Oxidation of low-density lipoproteins: Intraindividual variability and the effect of dietary linoleate supplementation

M. Abbey, G. B. Belling, M. Noakes, F. Hirata, P. J. Nestel

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Low-density lipoprotein (LDL) oxidation was measured in vitro to determine intraindividual variability and to relate oxidation to linoleic acid enrichment. Intraindividual variability was determined for eight subjects on 3 consecutive days after 14 d on a fixed diet. Coefficients of variation were 7.49 ± 1.50%, 6.58 ± 1.16%, and 4.58 ± 0.77% for oxidation rate, lag time, and diene concentration, respectively. In the second study 12 normolipidemic men consumed a daily diet supplement containing 35 g linoleate-rich oil in one period and 35 g oleate-rich oil in the other period (2 x 3 wk crossover). LDL oxidized faster after the linoleate diet than after the oleate diet (x̄ ± SE: 16.42 ± 0.85 and 13.16 ± 0.68 nmol diene · mg LDL protein-1 · min-1, respectively, P < 0.02) and produced more conjugated diene (416 ± 12.60 and 379.29 ± 11.06 nmol/mg protein, respectively, P < 0.05) in proportion to the increase in LDL linoleate (r = 0.698, P < 0.001 and r = 0.618, P < 0.01 for rate and diene concentration, respectively). Lag time before onset of oxidation was not significantly altered by the linoleate- rich diet.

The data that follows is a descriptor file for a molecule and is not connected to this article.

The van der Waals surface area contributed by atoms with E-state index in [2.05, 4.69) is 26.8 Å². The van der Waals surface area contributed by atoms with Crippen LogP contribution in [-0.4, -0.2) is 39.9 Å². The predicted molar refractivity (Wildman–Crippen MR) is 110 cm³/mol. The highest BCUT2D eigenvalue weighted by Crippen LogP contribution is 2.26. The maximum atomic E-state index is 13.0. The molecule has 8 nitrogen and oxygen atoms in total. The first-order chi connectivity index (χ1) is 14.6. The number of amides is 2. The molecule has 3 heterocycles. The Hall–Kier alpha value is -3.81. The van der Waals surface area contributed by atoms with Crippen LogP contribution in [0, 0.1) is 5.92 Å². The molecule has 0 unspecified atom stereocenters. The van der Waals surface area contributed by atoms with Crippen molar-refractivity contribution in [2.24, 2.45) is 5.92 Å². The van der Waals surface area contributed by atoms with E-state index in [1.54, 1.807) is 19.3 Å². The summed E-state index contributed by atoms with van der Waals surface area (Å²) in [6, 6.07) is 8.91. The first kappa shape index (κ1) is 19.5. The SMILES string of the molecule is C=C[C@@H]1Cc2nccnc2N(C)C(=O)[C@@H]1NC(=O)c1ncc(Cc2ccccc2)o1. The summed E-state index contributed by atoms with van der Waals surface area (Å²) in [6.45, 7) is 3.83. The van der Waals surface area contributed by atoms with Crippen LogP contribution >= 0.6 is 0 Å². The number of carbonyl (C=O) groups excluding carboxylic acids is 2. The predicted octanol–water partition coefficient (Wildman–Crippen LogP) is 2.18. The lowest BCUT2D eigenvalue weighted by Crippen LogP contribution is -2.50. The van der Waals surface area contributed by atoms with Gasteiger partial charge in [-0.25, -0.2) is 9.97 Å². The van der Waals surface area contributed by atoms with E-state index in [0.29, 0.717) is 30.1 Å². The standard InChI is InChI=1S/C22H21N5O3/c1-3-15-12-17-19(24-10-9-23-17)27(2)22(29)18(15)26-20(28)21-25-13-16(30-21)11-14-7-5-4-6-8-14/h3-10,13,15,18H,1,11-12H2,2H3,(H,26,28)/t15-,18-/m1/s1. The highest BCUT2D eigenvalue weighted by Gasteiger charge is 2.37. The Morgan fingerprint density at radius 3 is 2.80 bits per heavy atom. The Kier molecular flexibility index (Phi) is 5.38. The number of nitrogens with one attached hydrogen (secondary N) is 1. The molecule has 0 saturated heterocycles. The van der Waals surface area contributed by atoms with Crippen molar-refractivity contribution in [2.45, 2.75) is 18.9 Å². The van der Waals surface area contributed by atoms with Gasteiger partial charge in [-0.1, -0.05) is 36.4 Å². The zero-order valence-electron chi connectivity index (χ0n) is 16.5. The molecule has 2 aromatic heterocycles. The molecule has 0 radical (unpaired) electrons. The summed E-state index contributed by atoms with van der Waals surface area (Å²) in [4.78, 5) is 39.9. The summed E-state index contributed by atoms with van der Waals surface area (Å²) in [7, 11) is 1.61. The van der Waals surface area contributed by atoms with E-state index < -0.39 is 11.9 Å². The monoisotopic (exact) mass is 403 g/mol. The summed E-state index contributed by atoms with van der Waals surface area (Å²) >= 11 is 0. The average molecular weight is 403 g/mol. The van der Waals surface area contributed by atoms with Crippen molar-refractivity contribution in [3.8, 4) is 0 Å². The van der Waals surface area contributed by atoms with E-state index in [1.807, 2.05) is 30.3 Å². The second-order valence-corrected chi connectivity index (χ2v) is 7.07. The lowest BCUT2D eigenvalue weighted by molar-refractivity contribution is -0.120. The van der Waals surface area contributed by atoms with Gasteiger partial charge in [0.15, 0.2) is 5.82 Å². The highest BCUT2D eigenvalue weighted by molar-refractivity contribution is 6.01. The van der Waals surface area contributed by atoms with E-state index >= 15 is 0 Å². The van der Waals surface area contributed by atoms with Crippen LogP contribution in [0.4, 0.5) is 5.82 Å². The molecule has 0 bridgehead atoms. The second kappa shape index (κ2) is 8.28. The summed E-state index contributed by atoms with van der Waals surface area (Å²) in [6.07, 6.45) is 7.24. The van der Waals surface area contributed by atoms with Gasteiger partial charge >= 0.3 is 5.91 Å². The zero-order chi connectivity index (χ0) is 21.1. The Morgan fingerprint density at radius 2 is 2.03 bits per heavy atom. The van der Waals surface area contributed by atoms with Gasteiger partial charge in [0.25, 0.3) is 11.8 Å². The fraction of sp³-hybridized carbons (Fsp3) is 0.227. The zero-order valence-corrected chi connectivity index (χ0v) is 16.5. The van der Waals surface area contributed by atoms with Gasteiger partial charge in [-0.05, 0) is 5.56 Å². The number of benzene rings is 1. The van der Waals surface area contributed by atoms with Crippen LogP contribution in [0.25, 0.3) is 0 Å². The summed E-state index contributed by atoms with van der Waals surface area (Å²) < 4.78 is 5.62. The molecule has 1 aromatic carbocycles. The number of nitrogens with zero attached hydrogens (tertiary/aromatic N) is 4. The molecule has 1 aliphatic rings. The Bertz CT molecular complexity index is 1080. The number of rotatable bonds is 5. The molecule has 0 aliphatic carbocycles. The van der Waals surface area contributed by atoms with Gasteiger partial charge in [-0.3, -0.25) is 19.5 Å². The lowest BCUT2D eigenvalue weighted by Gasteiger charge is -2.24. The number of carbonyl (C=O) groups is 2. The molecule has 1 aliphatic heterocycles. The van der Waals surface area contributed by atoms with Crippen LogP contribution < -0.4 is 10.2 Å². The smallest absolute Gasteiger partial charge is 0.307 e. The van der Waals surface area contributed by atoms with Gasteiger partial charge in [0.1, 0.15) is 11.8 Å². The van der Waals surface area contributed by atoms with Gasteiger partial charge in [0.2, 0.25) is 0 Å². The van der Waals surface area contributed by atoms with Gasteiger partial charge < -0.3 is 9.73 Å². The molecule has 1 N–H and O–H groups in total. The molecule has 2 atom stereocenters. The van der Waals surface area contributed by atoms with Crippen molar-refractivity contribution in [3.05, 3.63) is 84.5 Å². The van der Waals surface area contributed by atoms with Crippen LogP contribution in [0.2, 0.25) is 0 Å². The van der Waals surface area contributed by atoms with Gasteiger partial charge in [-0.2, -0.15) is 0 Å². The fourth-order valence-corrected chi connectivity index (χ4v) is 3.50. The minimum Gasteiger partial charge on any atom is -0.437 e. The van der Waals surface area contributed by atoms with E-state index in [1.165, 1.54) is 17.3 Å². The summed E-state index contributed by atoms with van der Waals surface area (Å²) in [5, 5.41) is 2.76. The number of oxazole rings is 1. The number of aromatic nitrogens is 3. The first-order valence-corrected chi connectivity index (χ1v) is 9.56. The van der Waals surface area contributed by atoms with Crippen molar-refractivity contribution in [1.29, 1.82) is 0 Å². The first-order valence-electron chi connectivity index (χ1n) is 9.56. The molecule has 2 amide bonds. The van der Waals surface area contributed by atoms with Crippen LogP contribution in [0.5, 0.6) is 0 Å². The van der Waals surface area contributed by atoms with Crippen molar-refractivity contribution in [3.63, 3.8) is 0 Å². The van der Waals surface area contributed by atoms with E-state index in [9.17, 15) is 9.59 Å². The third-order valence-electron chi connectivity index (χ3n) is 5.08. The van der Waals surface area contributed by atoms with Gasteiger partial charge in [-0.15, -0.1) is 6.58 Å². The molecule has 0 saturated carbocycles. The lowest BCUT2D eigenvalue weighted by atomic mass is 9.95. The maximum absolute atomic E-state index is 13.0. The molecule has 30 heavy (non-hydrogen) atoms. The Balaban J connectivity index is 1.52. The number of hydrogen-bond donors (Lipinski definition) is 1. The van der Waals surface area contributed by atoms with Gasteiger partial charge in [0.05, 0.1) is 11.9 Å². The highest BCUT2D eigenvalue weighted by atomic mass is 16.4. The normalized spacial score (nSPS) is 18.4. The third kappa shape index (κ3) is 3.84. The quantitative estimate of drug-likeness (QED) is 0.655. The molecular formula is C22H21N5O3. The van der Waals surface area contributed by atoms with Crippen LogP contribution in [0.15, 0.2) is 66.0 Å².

Number of pages8
JournalAmerican Journal of Clinical Nutrition
Issue number3
Publication statusPublished - 1 Jan 1993


  • Oxidized low-density lipoprotein
  • antioxidants
  • conjugated dienes
  • copper oxidation
  • monounsaturated fatty acids
  • plasma lipids
  • polyunsaturated fatty acids

ASJC Scopus subject areas

  • Medicine (miscellaneous)
  • Nutrition and Dietetics

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